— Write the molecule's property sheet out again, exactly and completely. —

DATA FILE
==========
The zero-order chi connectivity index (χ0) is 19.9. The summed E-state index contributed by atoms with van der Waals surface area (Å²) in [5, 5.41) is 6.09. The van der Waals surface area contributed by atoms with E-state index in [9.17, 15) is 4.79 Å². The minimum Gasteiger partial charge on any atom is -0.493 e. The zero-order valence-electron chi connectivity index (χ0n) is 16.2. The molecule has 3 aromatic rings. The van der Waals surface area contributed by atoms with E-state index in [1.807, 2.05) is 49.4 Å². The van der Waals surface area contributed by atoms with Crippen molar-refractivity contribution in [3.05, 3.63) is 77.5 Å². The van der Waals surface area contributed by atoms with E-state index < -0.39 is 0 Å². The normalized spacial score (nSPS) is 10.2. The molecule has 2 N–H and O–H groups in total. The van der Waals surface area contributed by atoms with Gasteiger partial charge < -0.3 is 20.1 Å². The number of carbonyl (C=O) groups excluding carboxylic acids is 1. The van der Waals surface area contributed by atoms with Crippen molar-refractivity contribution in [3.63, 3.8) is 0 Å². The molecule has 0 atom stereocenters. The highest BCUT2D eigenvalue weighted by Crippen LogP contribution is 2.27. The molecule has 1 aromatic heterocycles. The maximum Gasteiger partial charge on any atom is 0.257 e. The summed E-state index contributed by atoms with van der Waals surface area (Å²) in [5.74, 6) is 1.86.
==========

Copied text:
The zero-order chi connectivity index (χ0) is 19.9. The summed E-state index contributed by atoms with van der Waals surface area (Å²) in [5, 5.41) is 6.09. The van der Waals surface area contributed by atoms with E-state index in [9.17, 15) is 4.79 Å². The minimum Gasteiger partial charge on any atom is -0.493 e. The zero-order valence-electron chi connectivity index (χ0n) is 16.2. The molecule has 3 aromatic rings. The van der Waals surface area contributed by atoms with E-state index in [1.807, 2.05) is 49.4 Å². The van der Waals surface area contributed by atoms with Crippen molar-refractivity contribution in [3.05, 3.63) is 77.5 Å². The van der Waals surface area contributed by atoms with E-state index < -0.39 is 0 Å². The normalized spacial score (nSPS) is 10.2. The molecule has 2 N–H and O–H groups in total. The van der Waals surface area contributed by atoms with Gasteiger partial charge < -0.3 is 20.1 Å². The number of carbonyl (C=O) groups excluding carboxylic acids is 1. The van der Waals surface area contributed by atoms with Crippen molar-refractivity contribution in [3.63, 3.8) is 0 Å². The molecule has 0 atom stereocenters. The highest BCUT2D eigenvalue weighted by Crippen LogP contribution is 2.27. The molecule has 1 aromatic heterocycles. The maximum Gasteiger partial charge on any atom is 0.257 e. The summed E-state index contributed by atoms with van der Waals surface area (Å²) in [5.74, 6) is 1.86.